INDIANAPOLIS — Indiana Pacers president of basketball operations Kevin Pritchard called it a “gut punch” when he found out that All-Star Paul George does not want to be part of the franchise long term.
“It couldn’t have come at a worse time,” Pritchard said at the conclusion of Thursday’s NBA draft. “If we would have known this a few months ago, I think we could have been more prepared. Becoming public was a big issue.
“We want our players to want to be here, that’s important. It really is. When Paul said he didn’t, that’s a gut punch.”
George’s agent, Aaron Mintz, told Pritchard last weekend that George plans to opt out of his contract and become an unrestricted free agent in July 2018.
Pritchard said he had not spoken to George since he was made aware of his intentions.
The Rockets, Cavaliers, Clippers, Lakers, Celtics and Wizards are among the teams that have expressed interested in trading for George, league sources have told ESPN in recent days.
The draft came and went without the Pacers pulling off a deal despite talking to a number of teams about a potential trade. The Pacers used their first- and second-round picks on UCLA teammates TJ Leaf and Ike Anigbogu.
“Multiple things came up [Thursday],” Pritchard said. “We looked at a lot of things that included draft picks, but at the end of the day there’s so much other stuff that doesn’t include draft picks that we decided to stay put and look at everything that’s on the board in the future. We’re not going to make a bad deal. We want to get what we want.”
The Pacers, who are on the brink of a rebuild, could be better off trading George so that they don’t get stuck in a predicament like Oklahoma City did last summer, when Kevin Durant became a free agent and signed with Golden State. That left the Thunder in the position of not getting anything in return while losing Durant.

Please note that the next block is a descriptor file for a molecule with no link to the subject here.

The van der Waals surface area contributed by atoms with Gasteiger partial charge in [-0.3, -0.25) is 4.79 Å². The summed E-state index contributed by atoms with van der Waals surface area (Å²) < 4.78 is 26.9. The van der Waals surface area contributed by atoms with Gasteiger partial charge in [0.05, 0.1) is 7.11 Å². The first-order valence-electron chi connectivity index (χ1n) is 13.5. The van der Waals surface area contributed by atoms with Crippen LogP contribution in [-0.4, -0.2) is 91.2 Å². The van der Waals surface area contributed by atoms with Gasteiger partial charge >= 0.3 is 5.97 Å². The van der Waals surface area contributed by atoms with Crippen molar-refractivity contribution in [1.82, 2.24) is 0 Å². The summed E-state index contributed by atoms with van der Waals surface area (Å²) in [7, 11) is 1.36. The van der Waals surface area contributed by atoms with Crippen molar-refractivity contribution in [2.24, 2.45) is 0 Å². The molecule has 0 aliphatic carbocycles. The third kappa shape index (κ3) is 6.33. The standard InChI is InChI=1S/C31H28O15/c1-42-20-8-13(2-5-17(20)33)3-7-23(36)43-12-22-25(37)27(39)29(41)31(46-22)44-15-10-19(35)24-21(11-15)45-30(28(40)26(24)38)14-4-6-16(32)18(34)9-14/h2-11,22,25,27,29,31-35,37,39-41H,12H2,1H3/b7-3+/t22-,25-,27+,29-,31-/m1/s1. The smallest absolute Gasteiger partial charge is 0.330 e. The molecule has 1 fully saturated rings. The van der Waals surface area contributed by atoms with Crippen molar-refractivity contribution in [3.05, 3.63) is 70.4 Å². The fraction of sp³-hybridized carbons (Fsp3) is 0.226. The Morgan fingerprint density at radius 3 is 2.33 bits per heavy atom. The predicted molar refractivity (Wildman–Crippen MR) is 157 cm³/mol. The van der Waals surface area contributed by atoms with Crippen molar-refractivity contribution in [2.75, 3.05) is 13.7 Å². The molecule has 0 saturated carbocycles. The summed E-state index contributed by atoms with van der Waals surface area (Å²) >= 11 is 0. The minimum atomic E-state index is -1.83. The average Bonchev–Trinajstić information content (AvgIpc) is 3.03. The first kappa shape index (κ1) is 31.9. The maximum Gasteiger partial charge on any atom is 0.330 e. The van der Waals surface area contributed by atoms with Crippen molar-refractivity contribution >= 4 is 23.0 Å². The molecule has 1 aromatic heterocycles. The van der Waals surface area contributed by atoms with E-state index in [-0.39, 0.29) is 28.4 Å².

Pritchard, who was making his first public comments since the news broke about George’s intentions, remained calm throughout his 20-minute news conference. He did reference the words “gut punch” in some fashion five times.
“For me it was a gut punch. It was a total gut punch, because we had many conversations over the summer about players that we’d like to add, a little bit of style that we’d like to play,” he said.
The Pacers, according to Pritchard, plan to be patient in their desire to trade George. Pritchard didn’t rule out the possibility of George still being on the roster when training camp opens in the fall.
The Pacers are in a tough position leverage wise because other teams know they want to move George and because he is expected to become a free agent next summer, which could turn teams off in wanting to acquire him.
“It’s not ideal, but we didn’t put ourselves in it,” Pritchard said. “[George] did. I know he likes Indiana. I don’t think it’s that. I think we have to look at our scenarios, and it doesn’t mean we have to look today. We don’t want to have to be rushed. We want to be methodical in our decision-making. We’re going to look at everything.
“For Paul, it’s a situation as he looks at this, it’s not ideal, but it’s not ideal for us. We have to do what’s best for our organization.”